This week, the board of a North Texas water district voted to saddle local taxpayers with more debt to keep afloat a nearly bankrupt redevelopment boondoggle run by the son of a congresswoman.

Panther Island is a massive taxpayer-funded government project conceived in 2003 to reroute the Trinity River via a 1.5-mile bypass—and redevelop prime Fort Worth real estate—under the guise of flood control.

The project is a joint venture involving the U.S. Army Corps of Engineers (USACE), Texas Department of Transportation (TxDOT), Tarrant County, the Tarrant Regional Water District (TRWD), the City of Fort Worth, and the Trinity River Vision Authority (TRVA). The TRVA is tasked with coordinating the project.

J.D. Granger—son of U.S. Rep. Kay Granger—was hired in 2006 to head the TRVA, with the support of TRWD General Manager Jim Oliver. Granger was hired even though he lacked any related education or work experience.

In 2019, after 13 years of cost overruns and delays, a third-party firm was hired to perform a programmatic review of the troubled project. According to a review conducted by Riveron, Granger’s Panther Island was estimated to cost $435 million. By 2018, Granger’s TRVA had spent over $383 million—with no construction completed, and only the design phase finished. TRWD’s lawyers later told Texas’ attorney general that the design phase was, in fact, not finished.

The TRVA has yet to undergo either a financial or forensic audit of where these taxpayer funds were spent.

As the project was coming together, the estimate of $435 million was divided among the government entities involved; but even combined, the entities still found themselves $86 million short of the cost estimate.

To make up for this shortfall, the City of Fort Worth created a Tax Increment Reinvesting Zone (TIRZ). Texas Public Policy Foundation describes a TIRZ—also called a Tax Increment Financing District (TIF)—as a boundary drawn around an area by local governments for a specific time period. Property taxes collected within a TIRZ’s first year set its baseline. Taxpayer dollars expected to be collected each year above that baseline become collateral for a loan to the TIRZ for redevelopment, and a government agency is set up to manage spending while TIRZ revenues are paid back to the lender.

Fort Worth created Panther Island’s TIRZ in 2003 to last for 40 years. Riveron reported TRWD loaned the TIRZ $200 million, well above the estimated $86 million shortfall.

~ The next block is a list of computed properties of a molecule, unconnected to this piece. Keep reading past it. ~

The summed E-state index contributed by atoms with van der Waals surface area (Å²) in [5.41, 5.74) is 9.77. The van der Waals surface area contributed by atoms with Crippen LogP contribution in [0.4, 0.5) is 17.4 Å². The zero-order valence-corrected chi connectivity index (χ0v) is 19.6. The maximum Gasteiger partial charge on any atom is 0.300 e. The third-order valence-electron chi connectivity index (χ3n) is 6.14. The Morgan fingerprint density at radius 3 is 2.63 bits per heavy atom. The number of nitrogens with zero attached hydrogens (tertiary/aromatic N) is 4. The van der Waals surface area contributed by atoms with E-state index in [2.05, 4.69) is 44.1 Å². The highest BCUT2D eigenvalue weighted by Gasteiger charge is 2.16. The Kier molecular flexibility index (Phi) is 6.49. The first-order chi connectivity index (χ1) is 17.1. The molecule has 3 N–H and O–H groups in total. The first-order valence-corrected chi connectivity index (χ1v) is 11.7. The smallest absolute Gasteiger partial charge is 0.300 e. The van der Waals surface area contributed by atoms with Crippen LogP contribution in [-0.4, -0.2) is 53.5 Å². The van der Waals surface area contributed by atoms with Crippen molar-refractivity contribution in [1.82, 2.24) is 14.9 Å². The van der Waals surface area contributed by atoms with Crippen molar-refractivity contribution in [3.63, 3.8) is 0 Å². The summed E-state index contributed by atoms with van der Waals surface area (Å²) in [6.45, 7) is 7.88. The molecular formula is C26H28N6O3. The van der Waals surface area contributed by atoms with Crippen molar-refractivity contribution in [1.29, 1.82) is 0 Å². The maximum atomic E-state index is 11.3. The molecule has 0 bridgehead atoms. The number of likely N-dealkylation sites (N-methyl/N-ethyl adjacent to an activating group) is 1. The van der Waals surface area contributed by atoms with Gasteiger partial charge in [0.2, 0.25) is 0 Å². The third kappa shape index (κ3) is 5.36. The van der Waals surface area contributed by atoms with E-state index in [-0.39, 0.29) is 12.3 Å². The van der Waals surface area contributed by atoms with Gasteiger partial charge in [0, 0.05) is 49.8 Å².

Earlier this month, Sandy Newby, TRWD’s chief financial officer, reported to TRVA’s board that Panther Island’s TIRZ only has $73,900 remaining from TRWD’s $200 million loan.

Unless more funding arrives, Newby recommended no Panther Island invoices be paid after the end of the year. “$73,000 will probably get us through December, but no further,” she said.

At that meeting, Oliver agreed to have the TRWD board look into taking on January’s payments. On Tuesday, TRWD’s board voted unanimously in favor of issuing commercial paper—short-term debt—to pay January’s invoices.

The debt will be issued “in increments in order to just pay for the actual invoices themselves,” Newby said. “The TIF is generating enough revenues to cover the debt related to this commercial paper and our ongoing debt service.”

The board also voted unanimously to reassign a portion of TRVA’s contracts to TRWD, with Fort Worth receiving the other portion.

“All contracts from this point forward … will be coming to this board for approval,” Newby said.

Sources in Tarrant County believe this may not be the last time Oliver uses commercial paper, as he could saddle TIRZ taxpayers with more debt to cover February’s invoices.

These moves further confirm Oliver’s statement to Texas Scorecard in October: “The TRVA, as it exists today, will be absorbed into TRWD.”

Granger himself told Texas Scorecard, “I’m still going to be under Jim [Oliver], no matter what.”

These statements and recent actions give the appearance of Granger and Oliver maintaining firm control of Panther Island, keeping taxpayers vulnerable to the consequences of their irresponsible decisions.

Congresswoman Granger, who used her position to help secure federal tax dollars for Panther Island, faces a challenger in the Republican primary. Former Colleyville City Councilman Chris Putnam has made her involvement with the boondoggle a centerpiece of his campaign.

Concerned Texans may contact the Fort Worth City Council and the Tarrant County Commissioners Court, both of which contribute local taxpayer funds to the project.

Robert Montoya

Born in Houston, Robert Montoya is an investigative reporter for Texas Scorecard. He believes transparency is the obligation of government.